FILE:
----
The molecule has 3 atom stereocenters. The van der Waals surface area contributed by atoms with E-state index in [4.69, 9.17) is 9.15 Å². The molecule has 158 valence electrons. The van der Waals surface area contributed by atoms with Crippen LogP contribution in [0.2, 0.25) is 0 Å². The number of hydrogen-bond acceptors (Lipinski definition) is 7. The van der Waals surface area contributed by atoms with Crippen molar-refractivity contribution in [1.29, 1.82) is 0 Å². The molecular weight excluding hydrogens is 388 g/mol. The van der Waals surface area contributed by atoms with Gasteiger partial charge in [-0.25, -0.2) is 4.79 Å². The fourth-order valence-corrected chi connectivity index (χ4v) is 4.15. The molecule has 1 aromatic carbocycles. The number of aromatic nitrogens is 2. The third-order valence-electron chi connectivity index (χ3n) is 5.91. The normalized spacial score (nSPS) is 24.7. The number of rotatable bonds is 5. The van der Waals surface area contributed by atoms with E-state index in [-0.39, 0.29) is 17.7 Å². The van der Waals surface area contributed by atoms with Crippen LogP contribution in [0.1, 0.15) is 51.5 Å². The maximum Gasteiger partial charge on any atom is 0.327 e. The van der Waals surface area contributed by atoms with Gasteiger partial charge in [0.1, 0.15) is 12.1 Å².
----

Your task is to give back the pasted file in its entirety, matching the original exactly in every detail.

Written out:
The molecule has 3 atom stereocenters. The van der Waals surface area contributed by atoms with E-state index in [4.69, 9.17) is 9.15 Å². The molecule has 158 valence electrons. The van der Waals surface area contributed by atoms with Crippen LogP contribution in [0.2, 0.25) is 0 Å². The number of hydrogen-bond acceptors (Lipinski definition) is 7. The van der Waals surface area contributed by atoms with Crippen molar-refractivity contribution in [1.29, 1.82) is 0 Å². The molecular weight excluding hydrogens is 388 g/mol. The van der Waals surface area contributed by atoms with Gasteiger partial charge in [-0.25, -0.2) is 4.79 Å². The fourth-order valence-corrected chi connectivity index (χ4v) is 4.15. The molecule has 1 aromatic carbocycles. The number of aromatic nitrogens is 2. The third-order valence-electron chi connectivity index (χ3n) is 5.91. The normalized spacial score (nSPS) is 24.7. The number of rotatable bonds is 5. The van der Waals surface area contributed by atoms with E-state index in [-0.39, 0.29) is 17.7 Å². The van der Waals surface area contributed by atoms with Crippen LogP contribution in [0.1, 0.15) is 51.5 Å². The maximum Gasteiger partial charge on any atom is 0.327 e. The van der Waals surface area contributed by atoms with Gasteiger partial charge in [0.1, 0.15) is 12.1 Å².